You Must Use Your Talents Wisely

 Vijai P. Sharma, Ph.D

A story comes to my mind of a man in the l9th century who was caught for counterfeiting a twenty dollar bill. As he gave the twenty dollar bill to the cashier, she felt there was something sticky on her fingers which lead her to inform the police that the twenty dollar bill may not be genuine. 

The police caught the man in the very act of counterfeiting another twenty dollar bill in his attic, right in front of an easel. He counterfeited his twenty dollar bills, not through printing by machine but by painting it with a brush. The man was so talented in the art of painting that he could paint a bill so real that it was indistinguishable from the real currency. 

He had been counterfeiting in this way for some time. The reason he got caught that day was that he became impatient and didn't wait long enough to let the paint dry. 

In that attic, police also found three gorgeous paintings that he had painted. The man was a class artist. The proof of how talented an artist he was in lies in the fact that each of the three paintings fetched five hundred dollars. 

Five hundred dollars was a lot of money in those days. One might shrug one's shoulders and say, "Oh, well! The man was lazy. He wanted easy money. This is what he did for a fast buck." Hear this one. It took him the same amount of time in painting a twenty dollar bill as it took him to paint a five hundred dollar painting! The man had a talent, he worked hard, but he did not know how best to utilize his talent.

TALENT! Isn't it interesting that talent means an ability, a gift, and it also means money. Remember the parable of the talents. One can make as much money, as one cares to, by using one's talent appropriately, without waste or delay. It is imperative on us that we do use our talent and not just ignore it.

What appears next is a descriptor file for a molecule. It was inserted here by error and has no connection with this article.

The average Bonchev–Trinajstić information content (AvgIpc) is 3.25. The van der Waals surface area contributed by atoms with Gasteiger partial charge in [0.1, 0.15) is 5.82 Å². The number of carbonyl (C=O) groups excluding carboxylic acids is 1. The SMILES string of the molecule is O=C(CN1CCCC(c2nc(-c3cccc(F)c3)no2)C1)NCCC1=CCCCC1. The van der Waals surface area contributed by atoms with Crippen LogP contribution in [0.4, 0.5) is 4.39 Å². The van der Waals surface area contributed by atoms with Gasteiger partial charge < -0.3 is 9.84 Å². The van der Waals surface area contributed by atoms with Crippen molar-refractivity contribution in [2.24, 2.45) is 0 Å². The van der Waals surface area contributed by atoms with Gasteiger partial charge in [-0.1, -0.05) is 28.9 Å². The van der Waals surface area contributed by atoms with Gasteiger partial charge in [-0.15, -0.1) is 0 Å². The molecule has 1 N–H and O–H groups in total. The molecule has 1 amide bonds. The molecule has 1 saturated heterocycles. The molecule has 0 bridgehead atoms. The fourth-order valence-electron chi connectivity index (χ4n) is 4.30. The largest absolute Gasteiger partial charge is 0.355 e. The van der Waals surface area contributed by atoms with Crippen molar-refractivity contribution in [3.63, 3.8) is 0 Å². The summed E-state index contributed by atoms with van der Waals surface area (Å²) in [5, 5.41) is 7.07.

Generally, people see their talent as something they can enjoy in their leisure time, as a hobby, or something with which they can entertain themselves and others. On the other hand, to make a living, they assume that one has to sweat and toil with dull and dreary tasks. 

A lady took up painting at the age of eighty-five. Did she think of painting for the first time? No! In her younger days, she did want to dabble with oil painting.  Friends and family discouraged her, "Oil paints are very expensive. You can't afford to have such an expensive hobby and you can never make a living off it. " 

She never thought of it again. She worked as a cashier or a secretary all her life supplementing family's income. At the age of 85 she finally bought the oil paints and picked up the brush to paint.. In one year, she made more money from selling her paintings than what she had earned in her entire working life. 

This is what can happen if one goes ahead with one's talent. This lady was told earlier that no one can make a living from painting. She worked hard to make a living all her life. She barely made a living by doing things that neither she was talented for, nor did she have her heart in them. Her heart was in painting. It took her so long to recognize her talent and then to have the courage to follow it.

The big breakthrough in the search of success comes when one recognizes one's talent. We look at other people and marvel at their success. We are impressed with their talent and their ability. We think they are different from us; that, somehow they belong to another species which we are not a member of. We look everywhere else outside, rather than looking inside ourselves and identifying the assets hiding within us. 

There may be acres of diamonds in our own backyard and we may be hunting for diamonds all over the desert. The irony of this misguided search is told in the story of "Acres of Diamond. " 

A well to do farmer in South Africa sold his farm and bought a piece of land in an area with legends galore of people striking diamond mines in the barren land and becoming rich overnight.. Alas! he did not find diamonds in this piece of land for which he had sold his entire property and moved to a strange and unknown territory. 

The tale of his misfortune is contrasted with the fortunes of the man who bought this unfortunate farmer's land. The new owner hired a geological engineer to survey the land. They found diamonds strewn all over the place, in the "backyard," just behind the lake. Our unfortunate farmer never went deeper in to his own land, beyond the side of the lake. However, he went everywhere else looking for diamonds.

Make sure you know the diamonds you possess. This is a good time to take the inventory.

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Copyright 1996, Mind Publications 


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